On a Tuesday winter morning I’d hear James blowing on his hands as he scrambled out of their warm bed and I could feel my old floorboards creak and groan as he moved about, getting dressed and going downstairs to the kitchen. He was a tall man and needed to bend his head under the low ceiling of the bedroom; had to lean over to one side as he went down my narrow, ladder-like stairs to the kitchen and he had to stoop to get through each of my doors. That morning the cold, stiff hinges of my scullery door resisted his efforts to open the door to get the peat, brought into the scullery to be stored overnight. James was a fine big man and knew how to give a door a hefty kick but his curses told me that his toes, rather than my door, had come off worse. But I let my door creak open and watched James carry in the blocks of frost hardened peat. “You’re going to be buggers to light this morning” he muttered but eventually the fire would be lit and he’d pile on more and more peat to ensure a good supply of hot embers ready to go in the bread oven. “Sam” he’d shout as he downed his bread and tea before going out to the herd, “keep an eye on this fire and help your Ma fill the bread oven before you come out to me and the sheep.”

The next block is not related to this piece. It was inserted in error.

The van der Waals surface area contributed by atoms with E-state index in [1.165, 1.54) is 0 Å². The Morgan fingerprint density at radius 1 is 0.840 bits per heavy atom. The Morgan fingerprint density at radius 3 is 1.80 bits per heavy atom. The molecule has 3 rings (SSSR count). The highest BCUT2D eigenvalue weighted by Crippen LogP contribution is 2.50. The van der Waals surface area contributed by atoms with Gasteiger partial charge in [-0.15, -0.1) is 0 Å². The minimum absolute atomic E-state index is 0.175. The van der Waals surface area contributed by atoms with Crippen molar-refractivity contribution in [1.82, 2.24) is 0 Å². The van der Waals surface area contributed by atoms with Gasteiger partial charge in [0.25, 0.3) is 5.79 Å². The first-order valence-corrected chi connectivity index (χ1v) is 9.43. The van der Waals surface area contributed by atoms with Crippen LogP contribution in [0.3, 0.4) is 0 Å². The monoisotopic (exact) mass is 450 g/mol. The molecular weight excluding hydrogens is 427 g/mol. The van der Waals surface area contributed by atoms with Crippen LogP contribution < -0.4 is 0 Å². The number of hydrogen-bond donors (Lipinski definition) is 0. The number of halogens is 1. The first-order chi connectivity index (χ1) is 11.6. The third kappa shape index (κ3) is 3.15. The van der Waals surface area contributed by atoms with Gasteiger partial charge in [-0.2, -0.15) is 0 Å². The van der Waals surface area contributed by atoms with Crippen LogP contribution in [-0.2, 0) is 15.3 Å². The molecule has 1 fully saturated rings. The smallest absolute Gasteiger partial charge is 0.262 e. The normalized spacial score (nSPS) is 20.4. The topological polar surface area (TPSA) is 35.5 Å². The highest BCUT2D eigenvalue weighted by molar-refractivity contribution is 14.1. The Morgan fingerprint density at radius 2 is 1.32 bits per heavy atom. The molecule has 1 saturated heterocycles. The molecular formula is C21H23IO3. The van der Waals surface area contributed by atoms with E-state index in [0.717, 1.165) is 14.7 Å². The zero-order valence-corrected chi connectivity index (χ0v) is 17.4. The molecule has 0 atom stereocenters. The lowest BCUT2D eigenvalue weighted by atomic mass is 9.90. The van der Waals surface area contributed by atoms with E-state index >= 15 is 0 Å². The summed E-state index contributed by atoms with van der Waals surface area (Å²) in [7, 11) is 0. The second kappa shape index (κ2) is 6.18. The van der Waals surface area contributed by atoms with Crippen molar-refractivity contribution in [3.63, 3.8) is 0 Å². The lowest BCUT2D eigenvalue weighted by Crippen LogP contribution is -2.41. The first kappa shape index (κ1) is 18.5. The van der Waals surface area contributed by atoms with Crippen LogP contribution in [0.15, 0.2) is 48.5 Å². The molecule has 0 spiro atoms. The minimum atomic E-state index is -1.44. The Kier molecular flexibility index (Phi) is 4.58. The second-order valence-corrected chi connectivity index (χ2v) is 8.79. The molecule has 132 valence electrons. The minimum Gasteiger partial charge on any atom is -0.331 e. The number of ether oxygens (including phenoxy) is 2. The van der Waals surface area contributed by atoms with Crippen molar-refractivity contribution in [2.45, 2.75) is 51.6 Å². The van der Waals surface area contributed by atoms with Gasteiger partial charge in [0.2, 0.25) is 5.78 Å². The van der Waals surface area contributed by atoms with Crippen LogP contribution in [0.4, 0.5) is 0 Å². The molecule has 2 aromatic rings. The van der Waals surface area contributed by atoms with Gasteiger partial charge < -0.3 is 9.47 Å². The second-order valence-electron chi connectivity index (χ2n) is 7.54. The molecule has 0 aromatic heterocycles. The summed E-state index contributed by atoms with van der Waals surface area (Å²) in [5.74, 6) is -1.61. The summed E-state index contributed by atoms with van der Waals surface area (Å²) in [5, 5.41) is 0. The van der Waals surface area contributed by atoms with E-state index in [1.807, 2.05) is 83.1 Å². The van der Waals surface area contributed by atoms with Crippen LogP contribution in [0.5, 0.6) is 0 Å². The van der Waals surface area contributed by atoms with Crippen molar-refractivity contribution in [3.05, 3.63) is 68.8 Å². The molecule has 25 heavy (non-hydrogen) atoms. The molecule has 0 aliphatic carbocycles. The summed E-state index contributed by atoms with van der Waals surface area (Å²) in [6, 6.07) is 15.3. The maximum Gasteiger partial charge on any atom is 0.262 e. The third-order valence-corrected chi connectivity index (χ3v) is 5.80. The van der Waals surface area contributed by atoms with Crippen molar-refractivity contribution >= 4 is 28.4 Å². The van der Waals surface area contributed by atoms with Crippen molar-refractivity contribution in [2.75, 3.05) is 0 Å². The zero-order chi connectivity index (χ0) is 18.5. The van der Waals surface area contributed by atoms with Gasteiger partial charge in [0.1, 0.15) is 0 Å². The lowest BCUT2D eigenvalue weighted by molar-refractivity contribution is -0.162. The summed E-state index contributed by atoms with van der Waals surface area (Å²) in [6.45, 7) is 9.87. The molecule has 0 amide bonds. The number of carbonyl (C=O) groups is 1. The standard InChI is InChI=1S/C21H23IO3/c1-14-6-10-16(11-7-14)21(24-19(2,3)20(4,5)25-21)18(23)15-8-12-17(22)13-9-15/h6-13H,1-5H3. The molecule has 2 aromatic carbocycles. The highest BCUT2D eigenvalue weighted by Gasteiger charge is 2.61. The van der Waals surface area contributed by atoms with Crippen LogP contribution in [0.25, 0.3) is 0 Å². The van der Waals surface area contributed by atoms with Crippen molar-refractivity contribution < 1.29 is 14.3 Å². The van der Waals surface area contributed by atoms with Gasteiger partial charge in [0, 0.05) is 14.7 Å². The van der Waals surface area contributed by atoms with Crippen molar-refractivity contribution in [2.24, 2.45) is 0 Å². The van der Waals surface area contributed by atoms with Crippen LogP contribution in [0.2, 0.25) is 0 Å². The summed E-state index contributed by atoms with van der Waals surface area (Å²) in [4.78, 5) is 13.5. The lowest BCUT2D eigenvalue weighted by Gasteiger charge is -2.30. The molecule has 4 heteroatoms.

Samuel, at 14, was the eldest son and worked hard alongside his father learning the duties of the shepherd. There were eleven more children and another baby on the way and the only other boys, Samuel’s two brothers, Thomas and James, were still too young to be of much help. Samuel’s job on baking day was to get all of the baking paraphernalia assembled by the fire – the ember shovel, rake and broom, the bread peel and the bucket of water – before setting about loading hot peats from the hearth up into the bread oven. This cavernous opening had been built into the north side of my chimney, about three feet above the hearth floor and stretching about five feet into my walls. Samuel was quite adept at the task of filling my bread oven and skilled at manipulating the heavy iron ember shovel and the slightly lighter ember rake. With the ember shovel in his left hand and the ember rake in his right, he would bend over the open fire to collect a scoop of burning peats before lifting, turning and shooting the hot, heavy contents into the oven. He’d use the ember rake to push the pile of hot peats down into the bread oven. He’d start slowly but build up a momentum so that this hot task was repeated over and over until the oven was full and its door is shut tight. I’d watch Samuel at his work and begin to feel not just my bread oven heating up but all of my walls and windows and doors getting hotter and hotter. Most of the time that big old oven sat empty and cold but once baking day was underway I certainly knew it was there.